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Park Hill seniors demand improved maintenance and security at apartment building

Protestors live at Dahlia Square Senior Apartments
Dahlia Square Senior Apartments.jpg
Posted at 4:58 PM, Dec 13, 2021
and last updated 2021-12-14 09:26:32-05

DENVER — On Monday, a group of Dahlia Square Senior Apartments residents in Denver’s Park Hill neighborhood held a protest outside of their home to bring awareness to maintenance issues they said the property management company has failed to fix.

“The residents are fed up with the lack of safety and security protection provided by the management company,” said LaMone Knowles, president of the East Denver Residents Council. “The management company, Comcap Management, provides affordable senior housing metro wide.”

Knowles, who helped the residents formally complain to Comcap, said those who live in the apartments range in age from 62 to 85 years old. Most are former homeowners who downsized after retirement and wanted to stay in Park Hill.

So far, the residents have submitted 35 formal complaints to the company.

“The first complaint I have is the generator. Our elevators go down all the time,” resident Donna Stewart said. “Some of us are on walkers, some of us use wheelchairs and we can't go down the stairs.”

Other complaints include old air filters, dirty trash rooms and lack of security.

“Anyone can come in and out of our building at any time. The neighborhood knows this is a place to come when you just want to come inside. Anyone can come in,” resident Versie Williams said.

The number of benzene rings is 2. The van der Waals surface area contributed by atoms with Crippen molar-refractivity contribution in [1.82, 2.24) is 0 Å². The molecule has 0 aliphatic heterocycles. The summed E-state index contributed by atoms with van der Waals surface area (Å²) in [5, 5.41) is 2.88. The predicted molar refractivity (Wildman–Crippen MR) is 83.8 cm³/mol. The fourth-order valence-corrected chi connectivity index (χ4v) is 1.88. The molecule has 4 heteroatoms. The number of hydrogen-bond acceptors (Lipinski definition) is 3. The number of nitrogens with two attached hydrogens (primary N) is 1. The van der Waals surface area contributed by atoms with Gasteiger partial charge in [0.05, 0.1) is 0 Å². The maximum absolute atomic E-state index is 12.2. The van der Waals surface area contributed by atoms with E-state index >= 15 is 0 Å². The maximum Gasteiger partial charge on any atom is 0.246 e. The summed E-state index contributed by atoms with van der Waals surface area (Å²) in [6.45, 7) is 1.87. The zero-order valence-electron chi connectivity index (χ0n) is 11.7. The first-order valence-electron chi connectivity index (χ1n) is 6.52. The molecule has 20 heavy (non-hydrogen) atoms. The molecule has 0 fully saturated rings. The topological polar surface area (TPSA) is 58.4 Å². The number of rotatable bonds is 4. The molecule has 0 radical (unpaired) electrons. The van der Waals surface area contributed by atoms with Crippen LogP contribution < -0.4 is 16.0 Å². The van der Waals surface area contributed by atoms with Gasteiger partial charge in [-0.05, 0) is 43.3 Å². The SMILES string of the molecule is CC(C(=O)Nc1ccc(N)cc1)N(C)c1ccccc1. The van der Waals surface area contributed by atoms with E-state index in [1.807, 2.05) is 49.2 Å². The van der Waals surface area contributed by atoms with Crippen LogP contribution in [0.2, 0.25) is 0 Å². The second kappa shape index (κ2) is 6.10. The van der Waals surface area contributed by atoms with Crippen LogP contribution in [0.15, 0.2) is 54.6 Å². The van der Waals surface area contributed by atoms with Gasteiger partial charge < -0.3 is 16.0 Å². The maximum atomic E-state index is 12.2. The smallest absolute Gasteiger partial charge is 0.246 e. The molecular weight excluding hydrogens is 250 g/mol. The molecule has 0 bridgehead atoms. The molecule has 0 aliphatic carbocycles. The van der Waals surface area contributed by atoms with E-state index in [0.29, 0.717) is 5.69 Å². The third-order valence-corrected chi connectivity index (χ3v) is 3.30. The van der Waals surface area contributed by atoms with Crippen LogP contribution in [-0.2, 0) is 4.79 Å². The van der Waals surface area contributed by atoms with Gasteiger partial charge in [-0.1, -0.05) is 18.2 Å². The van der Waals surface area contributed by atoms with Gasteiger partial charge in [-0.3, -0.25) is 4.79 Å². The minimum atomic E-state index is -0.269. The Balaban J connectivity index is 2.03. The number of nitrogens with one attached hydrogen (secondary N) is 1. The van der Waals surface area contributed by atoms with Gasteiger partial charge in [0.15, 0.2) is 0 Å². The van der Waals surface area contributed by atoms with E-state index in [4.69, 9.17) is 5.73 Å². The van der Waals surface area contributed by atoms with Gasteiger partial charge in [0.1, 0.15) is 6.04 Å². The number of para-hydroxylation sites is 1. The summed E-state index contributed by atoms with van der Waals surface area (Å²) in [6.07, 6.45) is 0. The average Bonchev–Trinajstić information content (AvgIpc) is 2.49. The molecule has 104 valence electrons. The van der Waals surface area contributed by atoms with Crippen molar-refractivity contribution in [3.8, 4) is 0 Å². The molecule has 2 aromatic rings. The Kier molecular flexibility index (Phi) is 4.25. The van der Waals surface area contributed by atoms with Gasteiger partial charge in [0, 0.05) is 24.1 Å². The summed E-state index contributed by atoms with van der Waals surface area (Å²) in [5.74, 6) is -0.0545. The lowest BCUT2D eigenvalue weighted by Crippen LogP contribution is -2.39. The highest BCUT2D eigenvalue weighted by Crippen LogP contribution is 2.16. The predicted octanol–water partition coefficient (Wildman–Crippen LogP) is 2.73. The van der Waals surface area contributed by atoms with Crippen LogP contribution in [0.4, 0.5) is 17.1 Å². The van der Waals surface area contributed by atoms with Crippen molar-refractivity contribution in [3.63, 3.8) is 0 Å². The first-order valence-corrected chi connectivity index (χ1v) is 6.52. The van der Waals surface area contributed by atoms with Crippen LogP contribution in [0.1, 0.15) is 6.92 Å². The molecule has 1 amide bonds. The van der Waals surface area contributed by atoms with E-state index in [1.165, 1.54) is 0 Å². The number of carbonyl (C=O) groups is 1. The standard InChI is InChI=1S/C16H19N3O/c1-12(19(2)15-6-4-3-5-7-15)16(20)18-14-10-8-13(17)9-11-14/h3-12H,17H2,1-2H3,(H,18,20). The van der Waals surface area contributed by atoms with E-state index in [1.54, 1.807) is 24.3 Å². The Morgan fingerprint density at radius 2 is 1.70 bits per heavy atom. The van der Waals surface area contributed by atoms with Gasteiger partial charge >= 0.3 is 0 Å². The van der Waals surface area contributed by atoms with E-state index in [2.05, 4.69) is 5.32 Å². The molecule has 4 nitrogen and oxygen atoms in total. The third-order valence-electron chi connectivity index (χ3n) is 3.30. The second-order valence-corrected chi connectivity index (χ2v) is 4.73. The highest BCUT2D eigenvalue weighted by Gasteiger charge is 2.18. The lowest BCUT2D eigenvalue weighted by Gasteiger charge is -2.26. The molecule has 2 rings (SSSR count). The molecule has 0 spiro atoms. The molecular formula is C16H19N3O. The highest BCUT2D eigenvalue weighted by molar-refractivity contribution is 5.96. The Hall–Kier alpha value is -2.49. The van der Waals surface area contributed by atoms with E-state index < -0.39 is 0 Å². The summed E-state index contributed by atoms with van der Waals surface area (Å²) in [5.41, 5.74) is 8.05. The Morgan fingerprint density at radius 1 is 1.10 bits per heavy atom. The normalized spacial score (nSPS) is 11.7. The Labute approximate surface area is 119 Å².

Resident Chairman Seku said he’s asked members of the homeless population to leave the property on several occasions.

“Every time the city does a sweep, they force them into the neighborhood with nowhere to go. Then, our building's all lit up, and the parking lot’s lit up and this is a haven for them to come to,” Seku said. “This wouldn’t happen in Cherry Creek.”

Seku said there are several areas along the building’s gate that are not secure, allowing trespassers to enter the property.

Comcap Management executives did not want to go on camera to address the complaints, but the vice president of operations said the company is working on fixing the gates, they provide a 24/7 emergency maintenance line and will discuss having a security guard patrol the building regularly.

Compcap reiterated that the community is not an assisted living facility, but is an independent living building. Comcap said they are open to meeting with residents individually to discuss complaints.

But some protesters said they have tried to meet with Comcap and have never heard back from the company.

“We have always complained. Management just closes their ears,” resident Versie Williams said.

Seku said the resident’s council has reached out to the Denver Police Department for help planning a self-defense class to help community members feel safe.

The residents also plan to set up a GoFundMe to help pay for security upgrades.